Point Lips, Not Fingers: Paul Frank Native Designer Dustin Martin
On June 18, Paul Frank Industries announced that four Native designers had been selected to collaborate with the company on a line of products. Called "Paul Frank Presents," the collection will debut on August 16 at the Santa Fe Indian Market. Dustin Quinn Martin, who designs T-shirts for his company S.O.L.O. (Sovereign Original Land Owners), was one of the young fashion talents who got the nod.
NAME: Dustin Quinn Martin
TRIBAL HERITAGE: Navajo
SPECIALTY: T-shirt designer since college days
INFLUENCES AS A DESIGNER: "My contribution to the line was built on the concept ‘Point Lips, Not Fingers.’ When I was growing up, my grandfather taught me it was rude to point fingers (literally and figuratively). So, like many Navajos who grow up on the rez, I learned that pointing my lips was a polite alternative to conventional hand gestures. Anyone who’s spent time in Navajo land will know what I’m talking about…
"The design I cooked up uses a cultural quirk (lip-pointing) to embed meaning and humor into the image and remind viewers of what sparked the collaboration. Graphic silhouettes (think Kara Walker) of a Dine man and woman are featured in most of the products. These figures are met by Julius (Paul Frank’s signature brand character) lost on a hike through Native America. Their pointed lips show that the monkey’s childish curiosity has been met with patience and respect rather than gesticulating rudeness. Elsewhere in the design you’ll see the Paul Frank brand surrounded by (and integrated into) familiar ‘Native’ geometry. But these perfectly symmetrical shapes evolve into abstract fields of modern-looking angles. These jarring shapes imply new directions -- for thoughts, for friendships, for artistic traditions, for brands. Fresh trails can only be blazed with the help of patient and forward-thinking guides. These guides point lips, not fingers."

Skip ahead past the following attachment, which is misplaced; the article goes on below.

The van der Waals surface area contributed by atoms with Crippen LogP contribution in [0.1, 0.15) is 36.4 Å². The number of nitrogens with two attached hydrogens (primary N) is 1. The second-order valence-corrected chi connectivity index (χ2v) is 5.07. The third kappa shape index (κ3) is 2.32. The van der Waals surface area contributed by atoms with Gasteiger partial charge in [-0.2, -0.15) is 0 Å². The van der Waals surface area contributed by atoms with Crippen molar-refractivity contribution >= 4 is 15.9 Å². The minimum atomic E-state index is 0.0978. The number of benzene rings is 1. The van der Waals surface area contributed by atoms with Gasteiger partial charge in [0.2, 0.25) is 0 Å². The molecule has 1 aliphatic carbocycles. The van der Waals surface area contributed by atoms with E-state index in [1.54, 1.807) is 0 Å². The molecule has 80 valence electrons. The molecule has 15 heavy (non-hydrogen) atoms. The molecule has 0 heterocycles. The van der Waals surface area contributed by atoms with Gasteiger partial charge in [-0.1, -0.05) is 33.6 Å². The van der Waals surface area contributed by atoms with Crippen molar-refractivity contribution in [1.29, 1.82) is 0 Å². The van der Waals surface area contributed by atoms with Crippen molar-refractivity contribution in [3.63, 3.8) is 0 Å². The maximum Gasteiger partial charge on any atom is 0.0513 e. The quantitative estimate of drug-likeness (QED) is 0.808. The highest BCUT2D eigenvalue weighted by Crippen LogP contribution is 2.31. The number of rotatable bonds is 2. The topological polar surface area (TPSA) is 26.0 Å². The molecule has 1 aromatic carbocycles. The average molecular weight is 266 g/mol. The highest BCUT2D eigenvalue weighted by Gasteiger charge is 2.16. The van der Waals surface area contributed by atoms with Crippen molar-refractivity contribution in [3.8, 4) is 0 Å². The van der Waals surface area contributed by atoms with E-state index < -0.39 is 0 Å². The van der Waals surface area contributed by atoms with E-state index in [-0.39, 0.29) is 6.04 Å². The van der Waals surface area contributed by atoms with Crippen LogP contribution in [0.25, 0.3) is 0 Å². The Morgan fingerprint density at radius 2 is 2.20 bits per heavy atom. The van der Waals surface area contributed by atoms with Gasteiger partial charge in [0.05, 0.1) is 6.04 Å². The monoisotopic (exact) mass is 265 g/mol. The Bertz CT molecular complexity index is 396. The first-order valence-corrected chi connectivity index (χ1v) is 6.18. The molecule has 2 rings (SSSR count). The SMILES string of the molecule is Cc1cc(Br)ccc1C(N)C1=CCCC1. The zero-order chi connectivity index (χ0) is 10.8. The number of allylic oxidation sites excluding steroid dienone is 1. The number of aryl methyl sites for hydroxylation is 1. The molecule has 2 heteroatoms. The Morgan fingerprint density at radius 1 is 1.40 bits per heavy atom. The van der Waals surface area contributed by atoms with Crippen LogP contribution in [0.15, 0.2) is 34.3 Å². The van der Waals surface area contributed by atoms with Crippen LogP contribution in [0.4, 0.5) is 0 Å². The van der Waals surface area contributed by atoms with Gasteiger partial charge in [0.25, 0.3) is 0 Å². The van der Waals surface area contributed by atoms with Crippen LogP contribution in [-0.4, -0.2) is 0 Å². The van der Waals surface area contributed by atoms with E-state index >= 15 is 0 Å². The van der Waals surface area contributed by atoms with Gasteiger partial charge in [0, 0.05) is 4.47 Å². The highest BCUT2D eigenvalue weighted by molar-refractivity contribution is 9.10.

THOUGHTS ON WORKING WITH PAUL FRANK INDUSTRIES: "Without a doubt I’m very thankful for the opportunity. Negotiating terms with a multinational brand licensing corporation was an eye-opening experience and a huge confidence booster. Though I now have an even better idea of how much there is for me to learn, I also know that a fashion collaboration -- no matter how ‘big league’ it may appear at first -- isn’t rocket science. When I was able to look past 'Paul Frank' and [Paul Frank Industries' parent company] 'Saban Brands' to see the people behind the curtain, it became a lot like working with friends.
"Above all, I went into this experience with this mindset: ‘This is the type of recognition and respect Native artists and designers have been praying for. DON’T DROP THE BALL.’ I hope all four of us chosen designers make Native America proud."
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